The investment highway is littered with those who have incorrectly forecasted the impending rise in interest rates. In May 2009, Niall Ferguson of Harvard declared that the “tidal wave of debt issuance” would cause U.S. interest rates to soar. In April 2010, an article written by Mark Gongloff in the Wall Street Journal detailed the 10-year Treasury forecasts among the primary fixed income dealers for year-end 2010. Rates were hovering at 4.0% at the time the predictions were cast and the median forecast was for a rise to 4.2% by year-end 2010. But they didn’t. Rates finished that year at approximately 3.2%. During that same year, the influential stock picker David Tepper, among many other sophisticated stock investors, also thought that bonds were then a bad investment. They were equally as wrong. Then there’s last year when the “Bond King” (PIMCOs Bill Gross) himself was caught on the wrong side of the trade as he shorted Treasuries in an expectation that interest rates were heading higher. The outcome is now well known—10-year Treasury rates slid from the 3.5% range to the 2.0% range, resulting in an unusually bad performance year for Gross.
Over this past weekend in Barron’s, Doug Kass, the judicious stock picker and market analyst from the citrus state, added his forecast (link to the Pragmatic Capitalism take on this) that shorting bonds will be one of the best trades of the next decade. In other words, Doug believes that interest rates are heading higher. Only because of the fact that he’s a bit non-committal do I tend to agree. Ten years is a long time! I feel very confident that interest rates will rise drastically over that time period for a whole host of reasons including mean reversion, punishment for large deficits, and eventual global growth. However, I just don’t think that this will happen any time over the over the next 9 – 12 months (about the longest I’d ever personally venture to forecast) and that better entry points will exist later. So, currently, I’m not reducing a current overweight exposure (let alone shorting) to bonds in client accounts.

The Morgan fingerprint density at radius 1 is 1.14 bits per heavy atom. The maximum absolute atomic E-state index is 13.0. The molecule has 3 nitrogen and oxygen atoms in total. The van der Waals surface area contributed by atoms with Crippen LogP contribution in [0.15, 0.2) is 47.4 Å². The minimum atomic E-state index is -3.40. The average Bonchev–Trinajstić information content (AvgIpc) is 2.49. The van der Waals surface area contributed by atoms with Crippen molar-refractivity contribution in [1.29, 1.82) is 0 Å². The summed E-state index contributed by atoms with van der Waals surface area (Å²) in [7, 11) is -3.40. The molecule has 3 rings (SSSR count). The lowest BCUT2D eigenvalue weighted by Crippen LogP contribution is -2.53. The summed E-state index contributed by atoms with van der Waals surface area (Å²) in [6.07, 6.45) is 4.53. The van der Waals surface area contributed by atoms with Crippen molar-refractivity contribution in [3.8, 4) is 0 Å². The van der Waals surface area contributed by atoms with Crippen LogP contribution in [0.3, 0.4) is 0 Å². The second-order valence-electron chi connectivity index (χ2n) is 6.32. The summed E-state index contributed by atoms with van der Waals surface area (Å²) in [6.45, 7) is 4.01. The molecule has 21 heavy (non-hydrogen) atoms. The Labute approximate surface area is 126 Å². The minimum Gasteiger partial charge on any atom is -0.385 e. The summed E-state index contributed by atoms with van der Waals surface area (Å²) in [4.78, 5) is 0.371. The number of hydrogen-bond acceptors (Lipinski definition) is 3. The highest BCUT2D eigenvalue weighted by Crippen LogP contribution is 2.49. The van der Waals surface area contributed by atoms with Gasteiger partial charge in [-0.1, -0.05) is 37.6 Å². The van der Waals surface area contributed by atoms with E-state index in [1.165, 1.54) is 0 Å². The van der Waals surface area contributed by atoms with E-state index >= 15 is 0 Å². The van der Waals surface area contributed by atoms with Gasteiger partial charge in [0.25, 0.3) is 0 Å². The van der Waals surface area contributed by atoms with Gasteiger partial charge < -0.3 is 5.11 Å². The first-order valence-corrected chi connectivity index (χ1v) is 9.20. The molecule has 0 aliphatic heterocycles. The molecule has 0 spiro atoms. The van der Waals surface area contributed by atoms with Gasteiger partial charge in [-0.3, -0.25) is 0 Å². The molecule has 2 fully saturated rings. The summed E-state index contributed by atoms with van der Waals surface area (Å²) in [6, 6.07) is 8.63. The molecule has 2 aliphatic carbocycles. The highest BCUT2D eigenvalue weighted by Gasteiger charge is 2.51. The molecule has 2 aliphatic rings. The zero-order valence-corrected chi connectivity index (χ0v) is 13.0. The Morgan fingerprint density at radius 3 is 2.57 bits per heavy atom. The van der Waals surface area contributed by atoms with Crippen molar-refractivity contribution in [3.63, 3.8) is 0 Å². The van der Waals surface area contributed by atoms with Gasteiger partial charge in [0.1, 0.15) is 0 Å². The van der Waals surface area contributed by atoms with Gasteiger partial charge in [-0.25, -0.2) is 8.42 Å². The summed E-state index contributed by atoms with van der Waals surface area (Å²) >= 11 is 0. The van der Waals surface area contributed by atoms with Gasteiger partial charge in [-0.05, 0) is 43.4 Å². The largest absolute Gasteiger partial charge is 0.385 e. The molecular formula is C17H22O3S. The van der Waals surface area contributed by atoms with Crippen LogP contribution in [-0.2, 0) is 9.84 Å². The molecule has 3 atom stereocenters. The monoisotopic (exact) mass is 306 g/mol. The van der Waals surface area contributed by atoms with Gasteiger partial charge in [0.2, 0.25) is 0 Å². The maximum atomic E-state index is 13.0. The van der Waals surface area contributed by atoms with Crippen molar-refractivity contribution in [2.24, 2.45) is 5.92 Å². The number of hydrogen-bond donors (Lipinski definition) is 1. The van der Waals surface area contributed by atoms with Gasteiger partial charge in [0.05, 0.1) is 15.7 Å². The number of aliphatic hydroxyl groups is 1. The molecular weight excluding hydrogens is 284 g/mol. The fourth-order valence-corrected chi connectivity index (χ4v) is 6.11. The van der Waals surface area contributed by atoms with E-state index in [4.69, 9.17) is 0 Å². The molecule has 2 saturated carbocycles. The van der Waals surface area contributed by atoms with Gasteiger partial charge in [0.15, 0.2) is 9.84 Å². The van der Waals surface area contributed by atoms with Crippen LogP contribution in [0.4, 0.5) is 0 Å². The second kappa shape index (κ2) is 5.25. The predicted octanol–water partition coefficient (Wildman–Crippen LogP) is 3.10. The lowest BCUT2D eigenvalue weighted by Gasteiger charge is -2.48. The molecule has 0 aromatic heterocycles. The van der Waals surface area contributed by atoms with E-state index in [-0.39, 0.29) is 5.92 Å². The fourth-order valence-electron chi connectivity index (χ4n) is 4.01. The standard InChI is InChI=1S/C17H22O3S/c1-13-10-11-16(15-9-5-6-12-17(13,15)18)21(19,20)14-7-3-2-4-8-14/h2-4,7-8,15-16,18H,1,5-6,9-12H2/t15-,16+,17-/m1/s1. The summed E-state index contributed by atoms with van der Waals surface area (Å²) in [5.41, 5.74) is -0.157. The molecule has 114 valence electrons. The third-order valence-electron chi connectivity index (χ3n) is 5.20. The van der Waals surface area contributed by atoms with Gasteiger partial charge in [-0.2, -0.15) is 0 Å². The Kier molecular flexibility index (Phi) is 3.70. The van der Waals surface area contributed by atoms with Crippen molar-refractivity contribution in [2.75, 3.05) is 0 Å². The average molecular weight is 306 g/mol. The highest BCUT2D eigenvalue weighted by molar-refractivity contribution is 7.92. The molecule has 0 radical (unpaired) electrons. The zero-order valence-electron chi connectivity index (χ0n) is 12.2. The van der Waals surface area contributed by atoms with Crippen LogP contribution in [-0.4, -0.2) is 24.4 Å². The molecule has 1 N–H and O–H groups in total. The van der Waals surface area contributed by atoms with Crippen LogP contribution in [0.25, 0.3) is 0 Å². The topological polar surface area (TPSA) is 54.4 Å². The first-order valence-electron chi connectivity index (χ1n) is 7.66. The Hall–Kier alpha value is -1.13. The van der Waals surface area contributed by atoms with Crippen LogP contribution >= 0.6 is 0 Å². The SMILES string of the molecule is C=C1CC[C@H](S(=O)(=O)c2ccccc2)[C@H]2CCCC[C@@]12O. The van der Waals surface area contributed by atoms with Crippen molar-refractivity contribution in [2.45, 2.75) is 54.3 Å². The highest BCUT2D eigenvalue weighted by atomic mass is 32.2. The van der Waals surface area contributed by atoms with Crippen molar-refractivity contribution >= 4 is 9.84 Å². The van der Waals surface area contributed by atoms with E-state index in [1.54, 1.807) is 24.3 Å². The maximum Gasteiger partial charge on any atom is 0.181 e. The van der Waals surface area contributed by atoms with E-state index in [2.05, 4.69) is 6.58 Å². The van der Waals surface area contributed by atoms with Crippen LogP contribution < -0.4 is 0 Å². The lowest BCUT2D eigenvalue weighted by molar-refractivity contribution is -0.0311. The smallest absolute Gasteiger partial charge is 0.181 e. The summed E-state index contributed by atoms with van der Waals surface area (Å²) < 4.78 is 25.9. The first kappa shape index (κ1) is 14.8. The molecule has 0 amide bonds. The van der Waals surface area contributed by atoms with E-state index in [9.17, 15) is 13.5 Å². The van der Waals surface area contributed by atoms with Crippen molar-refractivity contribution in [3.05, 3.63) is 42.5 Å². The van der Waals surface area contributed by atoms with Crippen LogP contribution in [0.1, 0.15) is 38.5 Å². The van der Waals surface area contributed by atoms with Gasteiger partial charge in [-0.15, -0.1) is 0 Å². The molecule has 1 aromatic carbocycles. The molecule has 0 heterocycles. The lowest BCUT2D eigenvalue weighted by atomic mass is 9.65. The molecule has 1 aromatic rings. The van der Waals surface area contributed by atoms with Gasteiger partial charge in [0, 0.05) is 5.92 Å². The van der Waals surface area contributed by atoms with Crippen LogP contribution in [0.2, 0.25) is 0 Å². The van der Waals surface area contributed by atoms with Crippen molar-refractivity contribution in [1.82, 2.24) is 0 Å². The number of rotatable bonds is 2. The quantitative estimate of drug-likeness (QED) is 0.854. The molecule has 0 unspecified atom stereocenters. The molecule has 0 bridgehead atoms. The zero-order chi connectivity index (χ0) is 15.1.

Before I get into this further, let’s quickly review a primer on the pricing of bonds. In simple terms, the price of a bond is determined in the same way stock prices are—by supply and demand. The more investors want a particular bond, the higher the price will be. The variables that drive the supply & demand of bond prices, however, are somewhat different than for that of stocks. The main variables include the credit quality of the bond issuer, the prevailing interest rates and the length to maturity. For example, a bond issuer such as the Federal government, with no history of default, can issue bonds at a lower rate than a corporation with a spotty credit history. So, by purchasing a bond the investor is assuming, and being compensated, some credit risk.
An important variable that bond investors need to be familiar with is interest rate risk. As interest rates increase, bond prices decrease. And because Doug Kass feels that interest rates will rise, he is shorting bonds.